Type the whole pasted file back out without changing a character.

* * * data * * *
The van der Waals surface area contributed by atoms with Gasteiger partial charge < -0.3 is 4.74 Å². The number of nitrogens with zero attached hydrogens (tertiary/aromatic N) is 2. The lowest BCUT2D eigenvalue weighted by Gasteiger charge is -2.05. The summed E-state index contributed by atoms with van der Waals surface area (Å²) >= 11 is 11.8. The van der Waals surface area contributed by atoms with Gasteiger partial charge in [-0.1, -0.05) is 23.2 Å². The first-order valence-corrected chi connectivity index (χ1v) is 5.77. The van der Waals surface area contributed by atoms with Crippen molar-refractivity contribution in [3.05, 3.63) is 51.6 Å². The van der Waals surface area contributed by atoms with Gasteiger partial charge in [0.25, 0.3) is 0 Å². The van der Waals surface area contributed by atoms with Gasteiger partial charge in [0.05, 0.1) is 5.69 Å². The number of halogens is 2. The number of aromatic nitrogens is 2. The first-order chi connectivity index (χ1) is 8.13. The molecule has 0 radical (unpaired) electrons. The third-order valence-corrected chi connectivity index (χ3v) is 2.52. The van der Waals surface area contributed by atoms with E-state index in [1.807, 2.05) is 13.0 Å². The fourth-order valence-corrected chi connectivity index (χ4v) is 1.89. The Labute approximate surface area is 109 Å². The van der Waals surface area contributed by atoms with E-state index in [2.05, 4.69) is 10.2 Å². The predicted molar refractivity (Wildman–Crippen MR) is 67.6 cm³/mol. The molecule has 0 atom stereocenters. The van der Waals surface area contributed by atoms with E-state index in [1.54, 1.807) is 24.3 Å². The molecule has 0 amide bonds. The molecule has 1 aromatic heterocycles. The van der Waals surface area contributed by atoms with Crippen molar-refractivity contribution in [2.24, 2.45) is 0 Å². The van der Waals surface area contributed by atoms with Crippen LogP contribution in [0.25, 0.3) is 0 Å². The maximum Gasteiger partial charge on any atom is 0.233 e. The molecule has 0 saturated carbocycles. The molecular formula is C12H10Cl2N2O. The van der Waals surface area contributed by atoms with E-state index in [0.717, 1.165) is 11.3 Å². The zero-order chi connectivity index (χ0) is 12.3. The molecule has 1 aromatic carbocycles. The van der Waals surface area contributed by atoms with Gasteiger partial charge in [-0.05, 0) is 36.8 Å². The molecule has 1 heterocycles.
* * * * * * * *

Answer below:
The van der Waals surface area contributed by atoms with Gasteiger partial charge < -0.3 is 4.74 Å². The number of nitrogens with zero attached hydrogens (tertiary/aromatic N) is 2. The lowest BCUT2D eigenvalue weighted by Gasteiger charge is -2.05. The summed E-state index contributed by atoms with van der Waals surface area (Å²) >= 11 is 11.8. The van der Waals surface area contributed by atoms with Gasteiger partial charge in [-0.1, -0.05) is 23.2 Å². The first-order valence-corrected chi connectivity index (χ1v) is 5.77. The van der Waals surface area contributed by atoms with Crippen molar-refractivity contribution in [3.05, 3.63) is 51.6 Å². The van der Waals surface area contributed by atoms with Gasteiger partial charge in [0.25, 0.3) is 0 Å². The van der Waals surface area contributed by atoms with Gasteiger partial charge in [0.05, 0.1) is 5.69 Å². The number of halogens is 2. The number of aromatic nitrogens is 2. The first-order chi connectivity index (χ1) is 8.13. The molecule has 0 radical (unpaired) electrons. The third-order valence-corrected chi connectivity index (χ3v) is 2.52. The van der Waals surface area contributed by atoms with E-state index in [1.807, 2.05) is 13.0 Å². The fourth-order valence-corrected chi connectivity index (χ4v) is 1.89. The Labute approximate surface area is 109 Å². The van der Waals surface area contributed by atoms with E-state index in [2.05, 4.69) is 10.2 Å². The predicted molar refractivity (Wildman–Crippen MR) is 67.6 cm³/mol. The molecule has 0 atom stereocenters. The van der Waals surface area contributed by atoms with E-state index in [1.54, 1.807) is 24.3 Å². The molecule has 0 amide bonds. The molecule has 1 aromatic heterocycles. The van der Waals surface area contributed by atoms with Crippen molar-refractivity contribution in [2.24, 2.45) is 0 Å². The van der Waals surface area contributed by atoms with Crippen LogP contribution in [0.25, 0.3) is 0 Å². The maximum Gasteiger partial charge on any atom is 0.233 e. The molecule has 0 saturated carbocycles. The molecular formula is C12H10Cl2N2O. The van der Waals surface area contributed by atoms with E-state index in [0.717, 1.165) is 11.3 Å². The zero-order chi connectivity index (χ0) is 12.3. The molecule has 1 aromatic carbocycles. The van der Waals surface area contributed by atoms with Gasteiger partial charge in [-0.05, 0) is 36.8 Å². The molecule has 1 heterocycles.